County celebrates completion of Swan Mtn. bike path
Summit Daily News
SAPPHIRE POINT – Under blue skies and sunshine Friday morning, some 40 people from various public agencies, private groups and bike clubs stood atop Swan Mountain, snacking on cookies and lemonade and gazing at a red ribbon and, beyond it, a very long-awaited bike path.
County commissioners and others close to the $4.6 million dollar process of constructing a bike path between Summit Cove and Farmer’s Korner cut the ribbon in a short ceremony Friday morning and officially opened the last section of the path cyclists have waited nearly 10 years to see completed.
Officials called the project, which was finished $8 million short of initial projections and was funded with help from a number of private and public entities, a testament to Summit County’s ability to collaborate.
“(This is) one more example of how well we all work together and how we all get along,” County Commissioner Thomas Davidson said at the ceremony. “It’s not like this everywhere. It’s a special place.”
Crews began working on the last leg of a bike path, which now completely circles Dillon Reservoir, in May. The path runs separate from the street for a short stretch near Sapphire Point and rejoins Swan Mountain Road as a roadside bike lane down to Farmer’s Korner. Planning for a bike path that would go over Swan Mountain began in 2003, when initial estimates put the total cost close to $12 million. The county began tackling the project slowly, laying down the 1.7 mile Lowry section in 2007. In late 2009 they tried to take up the project again, but work was stalled by snow. The Sapphire section was finally completed in July of 2010, followed closely by the .8-mile stretch at Summit Cove completed the same year.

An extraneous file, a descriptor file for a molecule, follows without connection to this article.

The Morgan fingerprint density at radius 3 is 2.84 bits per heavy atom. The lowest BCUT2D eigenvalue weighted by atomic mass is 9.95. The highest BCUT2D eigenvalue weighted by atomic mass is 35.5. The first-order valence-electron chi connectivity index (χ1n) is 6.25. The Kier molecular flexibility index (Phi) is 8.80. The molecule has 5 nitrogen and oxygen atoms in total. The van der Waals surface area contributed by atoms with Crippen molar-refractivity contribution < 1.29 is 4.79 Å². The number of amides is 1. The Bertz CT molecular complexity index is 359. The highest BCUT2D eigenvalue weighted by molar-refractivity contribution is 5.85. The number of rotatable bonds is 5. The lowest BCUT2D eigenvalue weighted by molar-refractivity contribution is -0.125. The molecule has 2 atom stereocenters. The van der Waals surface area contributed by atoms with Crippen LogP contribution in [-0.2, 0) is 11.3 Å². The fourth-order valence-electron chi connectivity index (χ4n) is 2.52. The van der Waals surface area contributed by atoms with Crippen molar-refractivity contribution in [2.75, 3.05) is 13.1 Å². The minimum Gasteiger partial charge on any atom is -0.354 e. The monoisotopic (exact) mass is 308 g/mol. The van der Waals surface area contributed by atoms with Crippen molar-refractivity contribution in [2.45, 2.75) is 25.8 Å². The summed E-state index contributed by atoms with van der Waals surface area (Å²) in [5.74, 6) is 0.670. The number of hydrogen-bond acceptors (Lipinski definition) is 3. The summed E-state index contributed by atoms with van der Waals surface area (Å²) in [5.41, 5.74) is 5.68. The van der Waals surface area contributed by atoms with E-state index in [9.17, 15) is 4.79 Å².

“It was a lot of hard work and people working creatively together to make all of the sections come together,” County Commissioner Karn Stiegelmeier said just before the ribbon was cut. “It takes not just a village. This project took an entire state.”
The path was constructed with contributions from the towns of Breckenridge and Frisco, subsidies from county government, the Colorado Department of Transportation, Colorado State Parks and even Great Outdoors Colorado, the organization that distributes money from the Colorado Lottery – a representative of which called Summit County’s “one of the best trail systems in Colorado.”
Though maybe one of the best in the state, Summit County’s trail system is not finished, speakers at the ceremony promised.
County officials said they plan to put down a 1.5-mile path near the Conoco gas station at Copper Mountain, which will cross to the other side of the river to enhance biker safety up to Highway 91. CDOT is expected to make shoulder improvements to Hwy. 91 for the safety of cyclists this summer as well.
Officials also talked about working with Park County to construct a bike path over Hoosier Pass and with Leadville on a safe and complete path over Fremont Pass.
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